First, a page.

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Sicily boasts an incredible cultural heritage with the highest number of UNESCO World Heritage Sites in Italy: the Valley of the Temples in Agrigento; the archeological area of Syracuse; the Aeolian Islands (Messina province); the Villa Romana del Casale (Enna province); the Val di Noto (Syracuse province); and the Necropolis of Pantalica (Syracuse province). Recently, another one has been proposed: Sicily’s volcano, Mount Etna.
Noto and Ragusa contain some of Italy’s best examples of Baroque architecture, carved in the local red sandstone. Caltagirone is renowned for its decorative ceramics. Palermo is also a major center of Italian opera. Its Teatro Massimo is the largest opera house in Italy and the third largest in the world, with a capacity of 1400. Catania is the birthplace of the composer Vincenzo Bellini, born in 1801. The Teatro Massimo Bellini opera house is named after him, and a museum exists on the site of his birth.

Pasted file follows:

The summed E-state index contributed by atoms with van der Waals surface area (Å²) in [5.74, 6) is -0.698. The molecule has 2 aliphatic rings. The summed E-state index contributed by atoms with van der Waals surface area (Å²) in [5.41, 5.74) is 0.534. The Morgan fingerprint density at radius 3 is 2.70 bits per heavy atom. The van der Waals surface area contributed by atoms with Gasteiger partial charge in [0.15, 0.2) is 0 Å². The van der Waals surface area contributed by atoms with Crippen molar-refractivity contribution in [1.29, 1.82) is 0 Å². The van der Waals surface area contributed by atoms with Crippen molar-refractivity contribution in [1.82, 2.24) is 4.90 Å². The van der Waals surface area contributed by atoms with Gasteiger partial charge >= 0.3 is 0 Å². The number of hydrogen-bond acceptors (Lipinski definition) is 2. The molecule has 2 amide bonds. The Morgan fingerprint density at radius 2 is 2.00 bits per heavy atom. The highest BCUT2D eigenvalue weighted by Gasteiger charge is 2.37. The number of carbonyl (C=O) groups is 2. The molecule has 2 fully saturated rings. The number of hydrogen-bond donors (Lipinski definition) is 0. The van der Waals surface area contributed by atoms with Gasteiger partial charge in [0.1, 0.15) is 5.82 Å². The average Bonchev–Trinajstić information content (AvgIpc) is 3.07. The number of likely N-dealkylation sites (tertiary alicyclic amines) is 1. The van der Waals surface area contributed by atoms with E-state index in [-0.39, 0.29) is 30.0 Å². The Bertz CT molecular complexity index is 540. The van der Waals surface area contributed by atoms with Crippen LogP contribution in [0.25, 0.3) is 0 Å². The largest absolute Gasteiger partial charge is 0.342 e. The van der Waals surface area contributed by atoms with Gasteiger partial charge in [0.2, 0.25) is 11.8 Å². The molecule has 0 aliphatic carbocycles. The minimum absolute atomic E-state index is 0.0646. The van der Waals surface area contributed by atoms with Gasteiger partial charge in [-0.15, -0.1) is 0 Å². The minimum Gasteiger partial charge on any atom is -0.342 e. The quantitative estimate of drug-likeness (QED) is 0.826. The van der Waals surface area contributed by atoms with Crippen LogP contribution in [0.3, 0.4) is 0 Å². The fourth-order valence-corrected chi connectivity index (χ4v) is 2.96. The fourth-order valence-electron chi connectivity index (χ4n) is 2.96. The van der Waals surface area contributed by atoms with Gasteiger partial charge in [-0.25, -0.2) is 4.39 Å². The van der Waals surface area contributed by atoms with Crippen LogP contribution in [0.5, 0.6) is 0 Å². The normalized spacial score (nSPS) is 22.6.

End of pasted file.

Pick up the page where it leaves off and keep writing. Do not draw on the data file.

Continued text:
Sicily is also home to two prominent folk art traditions, both of which draw heavily on the island’s Norman influence. Donkey carts are painted with intricate decorations of scenes from Norman romantic poems, such as The Song of Roland. The same tales are told in traditional puppet theaters which feature hand-made wooden marionettes, defined a “Masterpiece of the Oral Intangible Heritage of Humanity” by UNESCO.